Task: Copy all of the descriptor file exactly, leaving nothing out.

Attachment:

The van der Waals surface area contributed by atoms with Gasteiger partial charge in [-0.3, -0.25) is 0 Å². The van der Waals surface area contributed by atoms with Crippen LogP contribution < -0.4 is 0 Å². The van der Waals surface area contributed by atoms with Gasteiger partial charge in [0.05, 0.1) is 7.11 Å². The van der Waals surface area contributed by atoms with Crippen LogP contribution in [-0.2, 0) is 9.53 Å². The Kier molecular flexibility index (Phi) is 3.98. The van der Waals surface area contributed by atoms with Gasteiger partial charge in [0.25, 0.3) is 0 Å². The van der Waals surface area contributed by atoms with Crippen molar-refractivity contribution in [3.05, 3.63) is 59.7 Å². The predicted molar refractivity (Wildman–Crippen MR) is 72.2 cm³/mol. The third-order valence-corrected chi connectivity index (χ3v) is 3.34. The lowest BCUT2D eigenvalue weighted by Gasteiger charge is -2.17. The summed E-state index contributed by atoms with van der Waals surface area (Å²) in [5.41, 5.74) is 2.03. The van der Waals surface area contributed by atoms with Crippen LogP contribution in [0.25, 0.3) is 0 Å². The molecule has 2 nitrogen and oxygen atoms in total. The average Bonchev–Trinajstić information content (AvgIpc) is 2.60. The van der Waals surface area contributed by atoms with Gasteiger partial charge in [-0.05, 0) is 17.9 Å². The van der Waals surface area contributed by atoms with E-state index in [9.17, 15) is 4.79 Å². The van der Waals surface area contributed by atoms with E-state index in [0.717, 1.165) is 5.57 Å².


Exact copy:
The van der Waals surface area contributed by atoms with Gasteiger partial charge in [-0.3, -0.25) is 0 Å². The van der Waals surface area contributed by atoms with Crippen LogP contribution < -0.4 is 0 Å². The van der Waals surface area contributed by atoms with Gasteiger partial charge in [0.05, 0.1) is 7.11 Å². The van der Waals surface area contributed by atoms with Crippen LogP contribution in [-0.2, 0) is 9.53 Å². The Kier molecular flexibility index (Phi) is 3.98. The van der Waals surface area contributed by atoms with Gasteiger partial charge in [0.25, 0.3) is 0 Å². The van der Waals surface area contributed by atoms with Crippen molar-refractivity contribution in [3.05, 3.63) is 59.7 Å². The predicted molar refractivity (Wildman–Crippen MR) is 72.2 cm³/mol. The third-order valence-corrected chi connectivity index (χ3v) is 3.34. The lowest BCUT2D eigenvalue weighted by Gasteiger charge is -2.17. The summed E-state index contributed by atoms with van der Waals surface area (Å²) in [5.41, 5.74) is 2.03. The van der Waals surface area contributed by atoms with Crippen LogP contribution in [0.25, 0.3) is 0 Å². The molecule has 2 nitrogen and oxygen atoms in total. The average Bonchev–Trinajstić information content (AvgIpc) is 2.60. The van der Waals surface area contributed by atoms with Gasteiger partial charge in [-0.05, 0) is 17.9 Å². The van der Waals surface area contributed by atoms with E-state index in [9.17, 15) is 4.79 Å². The van der Waals surface area contributed by atoms with E-state index in [0.717, 1.165) is 5.57 Å².